Of course, the grand poobahs of thoroughbred racing have traditionally viewed all such ideas as a particularly flagrant form of heresy -- even worse, as an act of scientific terrorism aimed at the very heart of the game. Unlike the standardbred and quarter-horse games, the thoroughbred industry does not permit horses to breed or race who are products of artificial insemination. A thoroughbred stallion and mare must have sexual intercourse in order to qualify the offspring for inclusion in the American Stud Book, the gate at which The Jockey Club stands as keeper. One of the Club's central fears of artificial insemination -- and now of cloning -- is that the gene pool would become dominated by the DNA of fewer and fewer stallions, robbing the pool of its rich genetic diversity and leading it to produce a race of whacky, inbred horses whose genetic weaknesses would grow only more and more acute. After all, a single ejaculation from a thoroughbred stallion can be spread out in tubes and used to impregnate more than a half-dozen mares. Does the pool really need 600 offspring from Storm Cat every year?

"The same thing would happen to the thoroughbred industry as happened to the standardbred industry when they started (artificial insemination)," said Kentucky breeder Tom Gaines. "That is, the entire male productive gene pool would be concentrated in two or three pre-potent sires. For example, Storm Cat, Sadler's Wells, and Danzig. The gene pool would become highly inbred with disastrous consequences. Economically, it would kill the market for new, young stallions because the few pre-potent sires would get all the best mares."

Mass clonings could certainly herd the breed down the same winding road. How would the gene pool react to five genetically programmed Storm Cats standing at stud? Or 10 Danzigs? Or to a dozen DNA replicas of Bold Ruler and Northern Dancer, the 20th Century's two most dominant sires? What would racing be like with clones of all the greatest horses running from Santa Anita to Aqueduct?

"Watching Muhammad Ali fighting Muhammad Ali would not be very much fun," said Dan Rosenberg, the president and chief operating officer of the famed Three Chimneys Farm, home for years of Triple Crown winner Seattle Slew. "Or watching five Michael Jordans playing five Michael Jordans would not be fun. Or watching 10 Seattle Slews loading into a gate; where's the fun in that? This does not lend itself to sport. If you're talking about cloning food animals, that makes a lot of sense. But part of the intrigue of the thoroughbred business, part of the challenge, is to breed another Seattle Slew or Man o' War. It's not about mass-producing. It's a puzzle. It's about putting together a pedigree, a perfect mating, and then raising a perfect equine athlete. Another Secretariat or Cigar."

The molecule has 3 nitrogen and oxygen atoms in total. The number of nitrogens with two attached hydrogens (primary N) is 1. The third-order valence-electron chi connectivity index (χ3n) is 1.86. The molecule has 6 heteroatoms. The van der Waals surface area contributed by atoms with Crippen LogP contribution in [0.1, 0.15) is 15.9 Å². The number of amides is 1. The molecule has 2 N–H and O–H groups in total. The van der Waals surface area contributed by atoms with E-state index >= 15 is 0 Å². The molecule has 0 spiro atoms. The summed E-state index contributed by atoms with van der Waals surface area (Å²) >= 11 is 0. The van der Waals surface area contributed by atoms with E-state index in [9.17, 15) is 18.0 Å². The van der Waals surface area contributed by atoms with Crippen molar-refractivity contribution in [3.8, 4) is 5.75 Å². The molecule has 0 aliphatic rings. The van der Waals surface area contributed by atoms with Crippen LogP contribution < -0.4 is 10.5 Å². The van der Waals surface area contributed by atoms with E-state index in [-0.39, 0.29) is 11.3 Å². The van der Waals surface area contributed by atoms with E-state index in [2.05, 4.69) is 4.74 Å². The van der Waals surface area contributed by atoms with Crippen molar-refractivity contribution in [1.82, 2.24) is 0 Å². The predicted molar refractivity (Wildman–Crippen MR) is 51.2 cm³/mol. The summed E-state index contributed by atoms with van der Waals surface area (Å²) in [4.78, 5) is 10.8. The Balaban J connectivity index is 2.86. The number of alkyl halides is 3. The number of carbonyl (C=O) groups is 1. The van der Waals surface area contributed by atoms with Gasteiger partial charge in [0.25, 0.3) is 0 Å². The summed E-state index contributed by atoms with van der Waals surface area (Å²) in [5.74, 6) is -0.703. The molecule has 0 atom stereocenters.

In fact, there can be a true utilitarian value in cloning horses that could serve to enrich the diversity of the gene pool rather than constrict or limit it. Take, for example, the lamentable case of the mighty Cigar. When he was finally retired from the racetrack at the close of the 1996 season, after charging through a 16-race winning streak rivaled only by Triple Crown winner Citation almost 50 years earlier, the world's thoroughbred breeders looked forward to his impending career as a breeding stallion with an especially keen and savory sense of anticipation.

This was no small wonder. By the end of his career, Cigar was not only about to be crowned America's Horse of the Year for the second-straight season, but he was clearly the finest older U.S. racehorse to grace the sport since Spectacular Bid had made light of all comers in 1980; indeed, in one magnificent performance in the spring of '96, as the faerie lights of distant mosques shone beyond the backstretch of Nad al-Sheba Race Course, in the United Arab Emirate of Dubai, Cigar asserted his claim to a title that no horse had worn before -- undisputed Horse of the World.

On March 27, against the world's best horses in the world's richest race, the $4 million Dubai World Cup, Cigar snatched the lead on the turn for home, under jockey Jerry Bailey, only to yield it in a moment of pitched drama as songwriter Burt Bacharach's Soul of the Matter loomed up on the outside, 300 yards from the wire. Though looking beaten in the tiring desert sand, Cigar battled grudgingly back, regained the lead deep in the stretch and won it by half a length. Moments later, the founder of the Cup, Sheikh Mohammed bin Rashid Al Maktoum, swept into the winner's circle in his flowing red-and-white dish-dash, sidled up next to Bill Mott, Cigar's trainer, and said what no man had ever definitively said to another man in history: "Congratulations, Cigar is the greatest horse in the world."